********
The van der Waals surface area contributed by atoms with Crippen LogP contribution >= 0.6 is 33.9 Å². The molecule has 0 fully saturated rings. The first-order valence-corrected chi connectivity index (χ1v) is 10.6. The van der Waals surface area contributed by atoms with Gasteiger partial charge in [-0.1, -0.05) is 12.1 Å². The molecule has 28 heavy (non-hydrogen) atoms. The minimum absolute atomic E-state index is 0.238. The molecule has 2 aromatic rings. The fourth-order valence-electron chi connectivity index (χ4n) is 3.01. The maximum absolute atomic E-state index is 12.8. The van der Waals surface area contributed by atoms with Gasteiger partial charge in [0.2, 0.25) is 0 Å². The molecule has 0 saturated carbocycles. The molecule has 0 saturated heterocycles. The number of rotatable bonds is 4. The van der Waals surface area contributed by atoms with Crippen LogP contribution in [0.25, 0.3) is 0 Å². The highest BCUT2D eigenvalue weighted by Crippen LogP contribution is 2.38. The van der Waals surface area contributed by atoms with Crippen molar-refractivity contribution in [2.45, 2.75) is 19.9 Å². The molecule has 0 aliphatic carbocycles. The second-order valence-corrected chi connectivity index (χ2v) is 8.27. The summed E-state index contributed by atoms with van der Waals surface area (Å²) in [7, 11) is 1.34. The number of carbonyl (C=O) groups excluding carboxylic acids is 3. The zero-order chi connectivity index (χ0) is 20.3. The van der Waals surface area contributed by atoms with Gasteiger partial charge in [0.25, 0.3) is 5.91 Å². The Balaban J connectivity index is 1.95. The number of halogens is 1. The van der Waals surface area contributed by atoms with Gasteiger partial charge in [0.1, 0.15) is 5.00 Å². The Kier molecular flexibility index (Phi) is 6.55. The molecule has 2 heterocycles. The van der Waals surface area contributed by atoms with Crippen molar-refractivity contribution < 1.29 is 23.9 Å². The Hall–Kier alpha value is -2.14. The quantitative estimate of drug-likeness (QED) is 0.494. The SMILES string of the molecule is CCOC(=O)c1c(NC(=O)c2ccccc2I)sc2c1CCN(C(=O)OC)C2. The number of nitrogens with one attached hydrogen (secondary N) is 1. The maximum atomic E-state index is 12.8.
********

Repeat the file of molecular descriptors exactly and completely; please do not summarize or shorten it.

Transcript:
The van der Waals surface area contributed by atoms with Crippen LogP contribution >= 0.6 is 33.9 Å². The molecule has 0 fully saturated rings. The first-order valence-corrected chi connectivity index (χ1v) is 10.6. The van der Waals surface area contributed by atoms with Gasteiger partial charge in [-0.1, -0.05) is 12.1 Å². The molecule has 28 heavy (non-hydrogen) atoms. The minimum absolute atomic E-state index is 0.238. The molecule has 2 aromatic rings. The fourth-order valence-electron chi connectivity index (χ4n) is 3.01. The maximum absolute atomic E-state index is 12.8. The van der Waals surface area contributed by atoms with Gasteiger partial charge in [0.2, 0.25) is 0 Å². The molecule has 0 saturated carbocycles. The molecule has 0 saturated heterocycles. The number of rotatable bonds is 4. The van der Waals surface area contributed by atoms with Crippen LogP contribution in [0.25, 0.3) is 0 Å². The highest BCUT2D eigenvalue weighted by Crippen LogP contribution is 2.38. The van der Waals surface area contributed by atoms with Crippen molar-refractivity contribution in [2.45, 2.75) is 19.9 Å². The molecule has 0 aliphatic carbocycles. The second-order valence-corrected chi connectivity index (χ2v) is 8.27. The summed E-state index contributed by atoms with van der Waals surface area (Å²) in [7, 11) is 1.34. The number of carbonyl (C=O) groups excluding carboxylic acids is 3. The zero-order chi connectivity index (χ0) is 20.3. The van der Waals surface area contributed by atoms with Gasteiger partial charge in [0.25, 0.3) is 5.91 Å². The Balaban J connectivity index is 1.95. The number of halogens is 1. The van der Waals surface area contributed by atoms with Gasteiger partial charge in [0.1, 0.15) is 5.00 Å². The Kier molecular flexibility index (Phi) is 6.55. The molecule has 2 heterocycles. The van der Waals surface area contributed by atoms with Crippen molar-refractivity contribution < 1.29 is 23.9 Å². The Hall–Kier alpha value is -2.14. The quantitative estimate of drug-likeness (QED) is 0.494. The SMILES string of the molecule is CCOC(=O)c1c(NC(=O)c2ccccc2I)sc2c1CCN(C(=O)OC)C2. The number of nitrogens with one attached hydrogen (secondary N) is 1. The maximum atomic E-state index is 12.8.